Sean Goebel, a graduate student in astronomy at the University of Hawaii, has made this beautiful and fascinating time-lapse film of the observatories on Mauna Kea shooting laser beams into the night sky over the Big Island of Hawaii.
The lasers are part of the observatories' adaptive optics systems, which compensate for distortions in light traveling through the Earth's atmosphere. "Just as waves of heat coming off pavement blur out the detail of faraway objects," explains Goebel on his Web site, "winds in the atmosphere blur out fine detail in the stars/galaxies/whatever is being observed. This is the reason that stars twinkle. The laser is used to track this atmospheric turbulence, and one of the mirrors in the telescope bends hundreds of times per second in order to cancel out the blurring."
Adaptive optics make use of a guide star in the area of the sky near the object being observed. As light arriving from the guide star shifts, electronic circuits in the system automatically compute the minute adjustments to the deformable telescope mirror that are needed to cancel out the distortion.
There are, however, places in the sky where a natural guide star doesn't exist close enough to the object astronomers want to observe. To solve this problem, the scientists create artificial guide stars using laser beams. For example, several of the observatories on Mauna Kea shine sodium laser beams into the upper atmosphere, where they interact with a naturally occurring layer of sodium atoms. The excited atoms give off light, creating a point source for the adaptive optics system to focus on. The powerful lasers must be used very carefully, says Goebel:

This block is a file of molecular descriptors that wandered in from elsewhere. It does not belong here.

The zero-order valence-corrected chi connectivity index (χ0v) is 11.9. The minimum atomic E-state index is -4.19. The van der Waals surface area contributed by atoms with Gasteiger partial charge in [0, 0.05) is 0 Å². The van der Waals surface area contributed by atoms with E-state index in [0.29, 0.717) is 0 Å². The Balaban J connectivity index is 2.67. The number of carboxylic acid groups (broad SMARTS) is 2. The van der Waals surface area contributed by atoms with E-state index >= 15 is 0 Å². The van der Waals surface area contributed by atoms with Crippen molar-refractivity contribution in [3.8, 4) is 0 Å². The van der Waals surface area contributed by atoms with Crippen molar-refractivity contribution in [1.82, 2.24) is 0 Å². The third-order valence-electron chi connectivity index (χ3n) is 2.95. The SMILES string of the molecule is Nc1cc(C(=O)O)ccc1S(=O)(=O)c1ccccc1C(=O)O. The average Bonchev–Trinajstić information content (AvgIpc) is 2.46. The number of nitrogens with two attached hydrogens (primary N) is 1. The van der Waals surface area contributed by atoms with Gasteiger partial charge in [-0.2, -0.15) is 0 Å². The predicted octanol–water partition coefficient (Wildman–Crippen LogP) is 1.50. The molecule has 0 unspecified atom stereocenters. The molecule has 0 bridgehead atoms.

A typical laser pointer that you might use to point at stuff/exercise your cat is about 5 mW. That's five one-thousandths of a watt. Not a whole lot of power. And yet it's enough to blind airplane pilots. The lasers on the telescopes are in the range of 15-40 watts. The FAA calls a no-fly zone over the area when a laser is in use, and two people have to stand around outside in the freezing temperatures and watch for airplanes. Each of them has a kill switch to turn off the laser in case an airplane comes near. Additionally, the telescope has to send its target list to Space Command ahead of time. Space Command then tells them not to use the laser at specific times, ostensibly to avoid blinding spy satellites. However, you could calculate the spy satellite orbits if you knew where they were at specific times, so Space Command also tells the telescope to not use the laser at random times when no satellites are overhead.
Goebel captured the images for his time-lapse montage over a period of seven nights this past spring and summer. Conditions atop Mauna Kea, which rises to an altitude of over 13,000 feet above sea level, presented a challenge. Goebel had to contend with high winds, freezing temperatures and low oxygen. "Essentially everyone suffers from altitude sickness" on Mauna Kea, he says. "It's not uncommon for tourists to step out of their vehicles and immediately pass out. Going from sea level to 14,000 feet in the span of a couple of hours will do that to you."
For more on Goebel and his work, including technical specifications and examples of other work, visit his Web site.